- Search Results
 
 
National Museum lost 5,800 artifacts during civil conflict
Date Uploaded: Nov 24, 2013

MONROVIA, Nov 16 (LINA) – The National Museum in Monrovia is reported to have lost over 5,800 pieces of arts and artifacts to looters during the Liberian civil war.

Disclosing the information to the Liberia News Agency in an interview Saturday, the Director of the Museum, Mr. Albert S. Markeh, claimed most of the stolen materials were smuggled to neighboring countries, while some have surfaced in the African-American and Masonic Museums in the United States.

He retrieving the artifacts has been challenging for the National Museum because there is no law that could help the Museum engage the American Museums to retrieve the items.

Director Markeh, however, explained that in the absence of a treaty, the missing artifacts could be retrieved through diplomatic channels, and hoped that the Liberian Government will see the need to engage United States authorities over the issue.

In a related development, Director Markeh has disclosed that the National Museum on Broad Street in Monrovia is in a deplorable physical condition. He said the wooden structure housing the Museum, which was built over 75 years ago, needs urgent renovation to avoid total collapse. urgently to rehabilitate the National Museum building on Broad Street, it will collapse.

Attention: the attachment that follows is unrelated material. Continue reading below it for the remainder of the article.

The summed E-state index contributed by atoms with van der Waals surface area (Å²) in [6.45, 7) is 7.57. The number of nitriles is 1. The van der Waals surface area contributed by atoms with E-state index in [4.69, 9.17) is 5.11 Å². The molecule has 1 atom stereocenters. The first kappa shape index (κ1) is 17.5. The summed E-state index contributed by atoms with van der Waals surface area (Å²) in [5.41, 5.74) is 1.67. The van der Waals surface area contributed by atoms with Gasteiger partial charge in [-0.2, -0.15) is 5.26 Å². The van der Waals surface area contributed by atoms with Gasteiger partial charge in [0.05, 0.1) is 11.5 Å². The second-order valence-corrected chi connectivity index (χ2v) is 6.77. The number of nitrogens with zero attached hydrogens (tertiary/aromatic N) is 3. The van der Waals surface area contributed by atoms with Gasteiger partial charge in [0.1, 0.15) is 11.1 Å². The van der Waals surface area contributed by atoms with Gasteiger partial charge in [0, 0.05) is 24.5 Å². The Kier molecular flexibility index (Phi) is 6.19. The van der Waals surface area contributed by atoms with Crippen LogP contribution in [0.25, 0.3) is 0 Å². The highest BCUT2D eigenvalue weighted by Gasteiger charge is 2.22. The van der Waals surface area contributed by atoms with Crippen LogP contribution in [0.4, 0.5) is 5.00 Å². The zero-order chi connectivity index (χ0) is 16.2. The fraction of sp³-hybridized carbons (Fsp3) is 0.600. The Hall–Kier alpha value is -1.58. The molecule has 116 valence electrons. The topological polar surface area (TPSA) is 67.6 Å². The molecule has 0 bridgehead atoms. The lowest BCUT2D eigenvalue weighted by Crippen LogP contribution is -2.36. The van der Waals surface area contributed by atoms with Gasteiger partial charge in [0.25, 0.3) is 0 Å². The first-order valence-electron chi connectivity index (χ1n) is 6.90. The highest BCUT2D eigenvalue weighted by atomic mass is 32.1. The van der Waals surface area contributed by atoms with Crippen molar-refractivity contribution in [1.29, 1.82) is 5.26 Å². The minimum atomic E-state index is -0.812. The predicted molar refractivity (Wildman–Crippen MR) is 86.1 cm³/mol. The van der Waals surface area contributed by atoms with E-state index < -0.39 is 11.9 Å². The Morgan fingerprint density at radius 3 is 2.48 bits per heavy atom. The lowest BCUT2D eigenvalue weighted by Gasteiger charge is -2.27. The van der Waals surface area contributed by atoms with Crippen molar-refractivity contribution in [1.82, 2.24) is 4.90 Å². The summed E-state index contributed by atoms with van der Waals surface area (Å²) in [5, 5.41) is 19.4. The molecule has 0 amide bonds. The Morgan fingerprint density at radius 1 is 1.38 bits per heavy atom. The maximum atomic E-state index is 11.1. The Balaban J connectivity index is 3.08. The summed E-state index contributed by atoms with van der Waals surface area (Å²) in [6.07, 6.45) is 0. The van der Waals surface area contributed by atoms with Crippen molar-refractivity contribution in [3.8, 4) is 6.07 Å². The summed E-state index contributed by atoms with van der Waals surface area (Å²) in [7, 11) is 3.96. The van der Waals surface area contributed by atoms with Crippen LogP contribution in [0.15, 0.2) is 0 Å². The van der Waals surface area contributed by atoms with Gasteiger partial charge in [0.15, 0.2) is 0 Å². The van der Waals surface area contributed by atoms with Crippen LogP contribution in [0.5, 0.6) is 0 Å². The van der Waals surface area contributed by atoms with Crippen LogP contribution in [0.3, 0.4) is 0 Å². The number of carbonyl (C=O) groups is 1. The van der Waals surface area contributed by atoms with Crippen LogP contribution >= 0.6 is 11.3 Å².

He said the building currently housing the National  Museum on Broad Street is fast declining, having being built in 1862 and has not undergone major renovation. 

The National Museum of Liberia is was established by an Act of the National Legislature in 1958 under the administration of Liberia's 18th President, Mr. William V.S. Tubman. Its primary goal was to obtain, preserve and display cultural artifacts and other historical items which depict the country's heritage.

The museum was deeply affected by the 14 years of civil war. Approximately 5,000 artifacts were reportedly looted during the war. Now, less than 100 larger artifacts remain. Still intact, though, is a 250-year-old dining table given as gift from Queen Victoria to Liberia's first President, Joseph Jenkins Roberts. During the war, valuable museum items were often sold to fleeing expatriates and the museum itself came under fire during rebel attacks in 2003. Although the war severely affected the content of the museum, today it also has items which offer an insight into the war itself.

 

By Robert Dixon

LINA RD/TSS/JNS

latest headlines
Judge Kaba Reserves Ruling In E.J. Roye Building Case
Judge Yussuf D. Kaba of the Civil Law Court has reserved ruling in a motion for Declaratory Judgment filed by some individuals calling themselves ...more
CENTAL Raises Eyebrow About Political Parties Spending
The Center for Transparency and Accountability in Liberia (CENTAL) has expressed concern over the expenditure of political parties on fleets of n ...more
LTA, Partners End Int’l Internet Workshop
The Liberia Telecommunications Authority (LTA) and partners have ended a two-day international workshop on ICANN (the Internet Cooperation for As ...more
Liberia To Host GIABA Plenary, Ministerial Meetings
Liberia will host the Intergovernmental Action Group against Money Laundering in West Africa (GIABA) 27th Technical Commission/Plenary and 17th M ...more
GOL, Sweden Sign US$21.6m Accord On Feeder Roads In 7 Counties
The Governments of Liberia and Sweden have signed a US$21.6 million agreement to support the third phase of the Liberia-Swedish Feeder Roads Proj ...more
Defense Ministry Relaxes Camp Ramrod Eviction
The Ministry of Defense has with immediate effect put on hold its notice of eviction to inhabitants of the 72nd Camp Ramrod Barracks in Paynesvil ...more
 
All rights reserved © 2013 - 2014
Liberia News Agency